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6 Quick Nepal Trek Prep Tips

6 Quick Nepal Trek Prep Tips

Everest Base Camp or Bust

Tusker’s trek to Everest Base Camp (17,585 feet) features a 10,000 foot elevation gain that will take you through Asia’s most iconic landscapes and villages. Plan to be on your feet for nearly 70 hours during 14 days of trekking. While less taxing than trying to summit Mt. Everest (over 29,000 ft.) it is far from a walk in the park. You have to get muscles ready for some tough hiking.

Tusker Everest Base Camp Trek

Here are six quick tips to get you mentally, physically and culturally prepared.

Avoiding Delhi Belly—Giardia is as much a threat to making it to EBC as the high altitude in sanitation-challenged Nepal. For that reason Tusker has its own cooking staff prepare all your meals, and they also boil drinking water religiously. Tusker takes no chances and wants clients to come well supplied with Purell hand sanitizer gel to ward off microbes.

Squatty Potty—Bathroom breaks on the trek can be challenging as toilets are basic, often a porcelain lined hole that requires squatting. Work on your quads to perfect the squat.

Journey vs Destination—Unlike Everest summiteers who spend months and over $60,000 to bag the peak, the EBC trip is more about the journey than the destination. Breathe in the trail’s beauty by taking your time exchanging “Namastes” with the monks and children you will meet. You may remember these encounters more than the moment you reach Everest Base Camp so slow down and interact with both nature and the locals.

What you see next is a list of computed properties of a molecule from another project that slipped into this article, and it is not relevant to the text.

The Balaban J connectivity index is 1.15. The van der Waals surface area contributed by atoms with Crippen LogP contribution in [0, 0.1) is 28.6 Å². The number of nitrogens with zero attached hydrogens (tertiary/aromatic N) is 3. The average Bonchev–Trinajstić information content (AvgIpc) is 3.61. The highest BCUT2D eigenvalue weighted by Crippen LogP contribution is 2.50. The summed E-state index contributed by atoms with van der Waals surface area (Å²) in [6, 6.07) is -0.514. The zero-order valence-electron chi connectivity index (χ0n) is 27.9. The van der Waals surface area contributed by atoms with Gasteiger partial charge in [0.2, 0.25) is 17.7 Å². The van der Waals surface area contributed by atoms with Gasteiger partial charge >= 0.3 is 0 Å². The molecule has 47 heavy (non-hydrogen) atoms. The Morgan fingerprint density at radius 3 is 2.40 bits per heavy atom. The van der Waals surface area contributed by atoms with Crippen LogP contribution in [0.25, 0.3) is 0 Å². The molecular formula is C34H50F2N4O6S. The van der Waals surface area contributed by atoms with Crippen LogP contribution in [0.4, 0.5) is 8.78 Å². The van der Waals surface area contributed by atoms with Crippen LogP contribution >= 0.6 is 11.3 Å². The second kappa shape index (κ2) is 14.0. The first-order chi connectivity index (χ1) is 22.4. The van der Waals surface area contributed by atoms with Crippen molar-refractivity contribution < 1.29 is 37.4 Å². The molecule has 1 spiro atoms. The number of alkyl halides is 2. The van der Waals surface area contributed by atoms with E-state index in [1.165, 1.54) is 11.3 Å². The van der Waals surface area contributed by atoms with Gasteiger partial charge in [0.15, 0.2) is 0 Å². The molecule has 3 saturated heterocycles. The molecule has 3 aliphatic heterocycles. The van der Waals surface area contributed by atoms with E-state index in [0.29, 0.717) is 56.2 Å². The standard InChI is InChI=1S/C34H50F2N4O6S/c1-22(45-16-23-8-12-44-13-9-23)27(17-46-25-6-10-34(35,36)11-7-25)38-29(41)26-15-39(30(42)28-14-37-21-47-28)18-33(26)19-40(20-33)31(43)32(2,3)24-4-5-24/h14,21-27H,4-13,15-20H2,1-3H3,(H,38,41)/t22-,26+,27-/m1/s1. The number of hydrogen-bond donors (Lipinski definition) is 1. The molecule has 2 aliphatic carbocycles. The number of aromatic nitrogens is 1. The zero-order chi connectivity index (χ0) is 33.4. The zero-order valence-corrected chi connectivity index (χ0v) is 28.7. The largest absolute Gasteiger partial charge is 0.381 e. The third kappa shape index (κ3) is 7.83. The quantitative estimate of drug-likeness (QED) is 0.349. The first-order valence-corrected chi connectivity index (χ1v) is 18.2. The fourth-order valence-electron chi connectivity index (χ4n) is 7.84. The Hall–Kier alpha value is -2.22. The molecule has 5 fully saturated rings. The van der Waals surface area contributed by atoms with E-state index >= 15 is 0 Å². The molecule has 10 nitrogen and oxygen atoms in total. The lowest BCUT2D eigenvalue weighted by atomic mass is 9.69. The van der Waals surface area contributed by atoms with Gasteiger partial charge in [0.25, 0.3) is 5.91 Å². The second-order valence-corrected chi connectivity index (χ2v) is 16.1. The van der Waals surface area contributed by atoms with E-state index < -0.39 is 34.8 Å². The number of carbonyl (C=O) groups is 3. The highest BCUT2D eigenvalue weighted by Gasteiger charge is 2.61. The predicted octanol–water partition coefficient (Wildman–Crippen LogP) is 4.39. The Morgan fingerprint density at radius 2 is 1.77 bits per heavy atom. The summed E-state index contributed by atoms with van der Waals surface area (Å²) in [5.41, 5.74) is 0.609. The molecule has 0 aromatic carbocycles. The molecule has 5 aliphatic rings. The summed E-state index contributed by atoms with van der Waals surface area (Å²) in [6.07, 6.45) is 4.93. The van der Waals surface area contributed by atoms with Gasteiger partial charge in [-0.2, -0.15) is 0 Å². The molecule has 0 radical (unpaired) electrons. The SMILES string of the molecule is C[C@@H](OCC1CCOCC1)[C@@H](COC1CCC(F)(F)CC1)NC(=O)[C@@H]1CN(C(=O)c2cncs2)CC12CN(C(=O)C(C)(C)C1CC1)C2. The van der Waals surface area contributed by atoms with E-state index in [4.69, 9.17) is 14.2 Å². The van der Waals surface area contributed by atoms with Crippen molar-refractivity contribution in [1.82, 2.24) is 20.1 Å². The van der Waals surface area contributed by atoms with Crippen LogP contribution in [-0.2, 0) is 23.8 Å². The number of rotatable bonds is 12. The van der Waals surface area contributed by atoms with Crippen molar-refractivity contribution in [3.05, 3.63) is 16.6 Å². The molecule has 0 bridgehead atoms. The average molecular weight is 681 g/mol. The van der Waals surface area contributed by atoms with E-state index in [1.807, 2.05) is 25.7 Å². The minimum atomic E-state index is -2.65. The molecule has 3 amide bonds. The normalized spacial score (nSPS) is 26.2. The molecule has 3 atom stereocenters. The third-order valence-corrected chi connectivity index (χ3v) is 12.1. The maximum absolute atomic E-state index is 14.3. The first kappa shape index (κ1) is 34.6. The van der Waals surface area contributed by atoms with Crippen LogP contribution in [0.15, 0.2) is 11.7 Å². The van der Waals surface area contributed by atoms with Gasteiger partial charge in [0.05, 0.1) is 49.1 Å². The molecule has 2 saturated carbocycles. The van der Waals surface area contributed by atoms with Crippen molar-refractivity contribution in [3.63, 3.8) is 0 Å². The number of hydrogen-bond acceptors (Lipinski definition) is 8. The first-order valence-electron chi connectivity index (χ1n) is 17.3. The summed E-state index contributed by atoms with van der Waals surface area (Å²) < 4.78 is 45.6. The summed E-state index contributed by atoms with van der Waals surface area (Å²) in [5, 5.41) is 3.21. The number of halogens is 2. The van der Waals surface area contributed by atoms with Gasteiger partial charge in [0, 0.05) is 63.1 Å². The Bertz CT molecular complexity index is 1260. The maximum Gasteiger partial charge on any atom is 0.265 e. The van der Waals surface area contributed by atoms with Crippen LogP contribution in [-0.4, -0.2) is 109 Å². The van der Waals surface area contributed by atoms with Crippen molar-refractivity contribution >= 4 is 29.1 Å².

Get culturally fit—Do some homework so you have a basic understanding of Buddhism and Sherpa culture. When you visit Monasteries and hang with sherpas at a tea house you won’t feel culturally adrift if you’ve done your homework. This trip is not just a trek through beautiful mountains, but a walk through a venerable and deeply spiritual culture. You want to ask the right questions and not be a boorish tourist in this ego-restrained place. Read both vintage texts by Tensing Norgay and Edmund Hillary and more recent books like “The Everest Files,” and “The Everest Effect.”

Get physically fit—Peak physical condition is necessary to deal with trail conditions that include steep ups/downs, stairs, rocks, sand, mud and sometimes snow. Mix up your training to hit different muscles. Jog, walk, hike, swim, bike and weightlift to achieve the best shape you’ve been in since you made the varsity in college.

Get mentally fit—Accept the idea that this is going to be hard – and not a stroll up to Everest’s base for a photo op. You must be mentally tough for the Everest Base Camp trek where you gain elevation every day. Even on the descent there are sections where you go up. If you are mentally prepared for the physical challenge there will be no surprises and you will be up for the challenge that is hiking to Everest Base Camp.